Informal group of Anglican-Roman Catholic theologians discusses “new layers of unity”
1 May 2018 • Persistent link: iarccum.org/?p=2919
An informal but officially-sanctioned ecumenical dialogue between Anglican and Roman Catholic theologians has met to consider “the difficult question of Anglican Orders.” The Malines Conversation Group was originally established in the early 1920s by Cardinal Désiré-Joseph Mercier, the Roman Catholic Archbishop of Malines-Brussels; some 24 years after Pope Leo XIII declared that Anglican Orders were “absolutely null and utterly void”. The 1920s Malines Conversations Group envisioned the restoration of communion between Anglicans and Roman Catholics in the phrase l’Église Anglicane unie non absorbée – united, but not absorbed.
Since then, a number of formal dialogues and relational groups between the two churches have been established, including the Anglican Roman Catholic International Commission (ARCIC), which undertakes theological dialogue; and the International Anglican-Roman Catholic Commission for Unity and Mission (IARCCUM), an episcopal commission which seeks ways to put joint agreements into practice.
But in 2013, with the blessing of both Lambeth Palace and the Pontifical Council for the Promotion of Christian Unity, a group of Anglican and Roman Catholic theologians began to meet once again to, “explore matters which the official theological dialogue is not mandated to do, including the difficult question of Anglican Orders,” the Suffragan Bishop in Europe, David Hamid, said.
The group met last month at the San Alfonso Retreat House in Long Branch New Jersey. “The intense theological discussions are driven by our common commitment as Anglicans and Roman Catholics, in obedience to Our Lord’s command, to walk together as the one Body of Christ in our divided world,” Bishop David said.”
In the group’s communiqué, they say that “like its predecessor, it is an informal group while at the same time it keeps in close contact with the official mandated ecumenical bodies in both communions; it includes members of ARCIC and IARCCUM.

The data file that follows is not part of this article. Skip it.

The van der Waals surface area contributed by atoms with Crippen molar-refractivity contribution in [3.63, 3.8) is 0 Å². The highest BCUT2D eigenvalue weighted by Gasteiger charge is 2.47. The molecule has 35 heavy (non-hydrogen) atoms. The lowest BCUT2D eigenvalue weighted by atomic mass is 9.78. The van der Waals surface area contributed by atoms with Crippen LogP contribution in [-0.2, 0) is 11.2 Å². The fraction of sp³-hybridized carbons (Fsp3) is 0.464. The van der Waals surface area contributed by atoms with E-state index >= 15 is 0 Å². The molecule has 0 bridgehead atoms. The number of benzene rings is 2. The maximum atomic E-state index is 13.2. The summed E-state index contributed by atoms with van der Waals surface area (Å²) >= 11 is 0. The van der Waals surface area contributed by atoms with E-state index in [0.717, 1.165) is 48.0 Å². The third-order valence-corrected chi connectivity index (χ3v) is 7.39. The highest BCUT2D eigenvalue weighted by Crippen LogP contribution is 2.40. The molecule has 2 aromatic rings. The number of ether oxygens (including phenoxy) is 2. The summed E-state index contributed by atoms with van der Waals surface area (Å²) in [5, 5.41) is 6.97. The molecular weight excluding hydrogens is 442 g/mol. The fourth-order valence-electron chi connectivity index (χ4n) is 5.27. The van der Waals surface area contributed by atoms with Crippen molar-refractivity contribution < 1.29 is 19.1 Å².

“Last year’s meeting at Clare College, Cambridge, UK, continued work of previous meetings on questions of sacramentality and ordination, with particular focus on liturgical theology, canon law, and the relation between theological anthropology and ordination in both communions.
“This sixth meeting developed each of these areas in greater depth as resources for ecumenical theology, continuing to sharpen the focus on the question of ‘order’”.
The group discussed a number of papers, including on the “ecclesial grammar of scripture”, the “reality of life at the root of the reality of holy order”, “perspectives on gender and the human person”, ’.
The Revd Prof Paul McPartlan from the Catholic University of America presented “a close reading of ecclesial texts, asking the question: ‘can it be said that the church of Christ subsistit in the Anglican Communion?’”
“A number of themes recurred throughout the sessions, most notably the recognition that liturgical language, rich in symbol, sign, word and gesture, offers rich possibilities for expressing the reality of unity and communion we share already,” the group said in their communiqué. “And it gives rise to possible methodologies for developing new layers of unity as we continue to explore the reception of orders and fuller communion together.”
The Group will continue their work when they meet in the UK city of York next Spring.